What Constitutes a Just War: Is It in the Declaration of War or How It Is Fought?
The aim of Just War Theory is to provide a guide to the right way for states to act in potential conflict situations. It only applies to states, and not to individuals (although an individual can use the theory to help them decide whether it is morally right to take part in a particular war).
Western just war theory can be divided into two main parts– -jus ad bellum (right to go to war) and jus in bello (right conduct in war). In recent years, the issue of post ad bellum (a just post-war settlement) has been added as well, although research still focuses mainly on the first two components. Jus ad bellum governs the necessary criteria that must be met before a war that is declared can be considered just. Such criteria include, but are not limited to, legitimate authority, the need for a legitimate authority to declare the act of war (usually the state), just cause, the need for a proper reason to go to war, usually correcting a suffered wrong as well last resort, the declaration of war only after all other means of resolving the problem have been tried. Jus in bello, on the other hand, refers to the criteria necessary for a just conduct of war and governs the actions taken by armies in war. Such criteria include, but are not limited to, distinction – the need to distinguish between combatants and non-combatants, proportionality, the need to prevent excessive military damage and fair treatment which governs the treatment of prisoners-of-war and related issues such as torture. While the long tradition of western just war theory cannot be limited or simplified to these concepts, for the purposes of comparative analysis and discussion, it is these key principles that this essay will focus on, in order to show how non-western theories provide their own unique and valuable perspective on these concepts.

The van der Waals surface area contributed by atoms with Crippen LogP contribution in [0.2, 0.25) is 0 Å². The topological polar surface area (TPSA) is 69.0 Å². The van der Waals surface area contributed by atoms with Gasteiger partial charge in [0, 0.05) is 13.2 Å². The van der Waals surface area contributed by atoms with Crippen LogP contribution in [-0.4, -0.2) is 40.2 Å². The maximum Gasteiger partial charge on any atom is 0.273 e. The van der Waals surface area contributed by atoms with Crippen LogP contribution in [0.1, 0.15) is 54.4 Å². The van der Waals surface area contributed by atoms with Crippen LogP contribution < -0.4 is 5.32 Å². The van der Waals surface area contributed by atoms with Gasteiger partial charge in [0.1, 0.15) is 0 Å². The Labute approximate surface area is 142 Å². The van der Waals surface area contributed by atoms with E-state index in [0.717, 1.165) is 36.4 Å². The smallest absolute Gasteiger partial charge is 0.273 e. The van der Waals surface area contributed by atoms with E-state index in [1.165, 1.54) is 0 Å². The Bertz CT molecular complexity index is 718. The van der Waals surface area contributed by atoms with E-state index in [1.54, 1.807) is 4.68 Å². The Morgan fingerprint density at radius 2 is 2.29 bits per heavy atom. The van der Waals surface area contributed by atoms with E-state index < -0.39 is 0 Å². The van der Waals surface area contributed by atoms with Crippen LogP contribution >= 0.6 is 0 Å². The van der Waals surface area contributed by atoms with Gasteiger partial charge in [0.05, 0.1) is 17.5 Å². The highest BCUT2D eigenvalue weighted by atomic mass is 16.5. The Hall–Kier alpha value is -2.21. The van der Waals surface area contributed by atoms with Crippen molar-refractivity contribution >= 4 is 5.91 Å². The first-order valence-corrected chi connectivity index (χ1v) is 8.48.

Central to this conflict with traditional just war theory is the moral equality of combatants. Traditionalists, along with international law, roughly hold that all soldiers on either side of a war are legitimate targets and are entitled to equal moral protections. Revisionists respond that soldiers fighting for an unjust cause are culpable for posing an unjust threat, and therefore enjoy no moral protections. To deny this would be like insisting that a criminal and the policeman giving chase are equally legitimate targets of violence. Whether revisionists are ultimately correct, many of their arguments have a cogency that makes one question how the traditional view has gone unquestioned for so long. Extending this “law enforcement” analogy to warfare, others are questioning soldiers’ de facto license to inflict deadly violence on one another. In law enforcement, we typically think that police are required to warn offenders or give them an opportunity to surrender before targeting them with force. Revisionists argue that our moral duties to one another can’t be changed significantly just by having our leaders declare a state of war. Thus, we need more reason than we usually think to simply kill enemy soldiers (see Statman, 2005; and Gross, 2006). The possible result of the revisionists’ arguments is that the position of contingent pacifism seems to be rising in popularity. A contingent pacifist believes war can be justified, but perhaps (or probably) never actually is. As revisionists offer arguments for a host of new moral restraints on warfare, some philosophers have begun to appreciate how very unlikely it is that any war will meet this high burden (Walzer, Michael, 1977).
A few of those practicalities have been mentioned here. Other areas of interest are: hostages, innocent threats, international blockades, sieges, the use of weapons of mass destruction or of anti-personnel weapons (for example, land mines), and the morality and practicalities of interventionism.
Walzer, Michael. Just and Unjust Wars: A Moral Argument with Historical Illustrations. Basic Books, 1977 1st ed., 2015, 5th ed.
Orend, Brian. 2013. The Morality of War, 2 ed. Broadview Press.
Rodin, David. 2005. War and Self-Defense. Oxford: Oxford University Press.
Sorabji, Richard, and David Rodin, eds. 2006. The Ethics of War: Shared Problems in Different Traditions. Ashgate Publishing, Ltd.
Statman, Daniel 2005. “Targeted Killing.” In Timothy Shanahan (ed.), Philosophy 9/11: Thinking About the War on Terrorism. Open Court.